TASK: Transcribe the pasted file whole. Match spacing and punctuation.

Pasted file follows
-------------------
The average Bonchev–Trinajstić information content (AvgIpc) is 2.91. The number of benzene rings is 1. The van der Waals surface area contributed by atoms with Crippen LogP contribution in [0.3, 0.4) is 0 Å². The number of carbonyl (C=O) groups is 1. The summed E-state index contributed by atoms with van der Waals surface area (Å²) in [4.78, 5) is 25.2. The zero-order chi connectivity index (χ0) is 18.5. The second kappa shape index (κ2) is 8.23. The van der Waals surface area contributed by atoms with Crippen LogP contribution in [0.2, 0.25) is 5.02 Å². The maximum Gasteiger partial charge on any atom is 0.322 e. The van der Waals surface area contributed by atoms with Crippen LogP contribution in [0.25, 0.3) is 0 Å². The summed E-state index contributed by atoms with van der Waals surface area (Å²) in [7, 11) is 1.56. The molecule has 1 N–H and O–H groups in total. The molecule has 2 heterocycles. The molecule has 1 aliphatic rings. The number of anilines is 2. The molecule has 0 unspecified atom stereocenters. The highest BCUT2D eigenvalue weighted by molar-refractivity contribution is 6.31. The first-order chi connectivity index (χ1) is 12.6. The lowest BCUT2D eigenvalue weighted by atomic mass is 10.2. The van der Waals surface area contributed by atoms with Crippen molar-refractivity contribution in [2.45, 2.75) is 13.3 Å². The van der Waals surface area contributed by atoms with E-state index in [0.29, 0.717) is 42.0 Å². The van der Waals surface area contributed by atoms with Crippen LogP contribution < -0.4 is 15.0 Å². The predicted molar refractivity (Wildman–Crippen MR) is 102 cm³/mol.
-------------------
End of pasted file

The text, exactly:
The average Bonchev–Trinajstić information content (AvgIpc) is 2.91. The number of benzene rings is 1. The van der Waals surface area contributed by atoms with Crippen LogP contribution in [0.3, 0.4) is 0 Å². The number of carbonyl (C=O) groups is 1. The summed E-state index contributed by atoms with van der Waals surface area (Å²) in [4.78, 5) is 25.2. The zero-order chi connectivity index (χ0) is 18.5. The second kappa shape index (κ2) is 8.23. The van der Waals surface area contributed by atoms with Crippen LogP contribution in [0.2, 0.25) is 5.02 Å². The maximum Gasteiger partial charge on any atom is 0.322 e. The van der Waals surface area contributed by atoms with Crippen LogP contribution in [0.25, 0.3) is 0 Å². The summed E-state index contributed by atoms with van der Waals surface area (Å²) in [7, 11) is 1.56. The molecule has 1 N–H and O–H groups in total. The molecule has 2 heterocycles. The molecule has 1 aliphatic rings. The number of anilines is 2. The molecule has 0 unspecified atom stereocenters. The highest BCUT2D eigenvalue weighted by molar-refractivity contribution is 6.31. The first-order chi connectivity index (χ1) is 12.6. The lowest BCUT2D eigenvalue weighted by atomic mass is 10.2. The van der Waals surface area contributed by atoms with Crippen molar-refractivity contribution in [2.45, 2.75) is 13.3 Å². The van der Waals surface area contributed by atoms with E-state index in [0.29, 0.717) is 42.0 Å². The van der Waals surface area contributed by atoms with Crippen LogP contribution < -0.4 is 15.0 Å². The predicted molar refractivity (Wildman–Crippen MR) is 102 cm³/mol.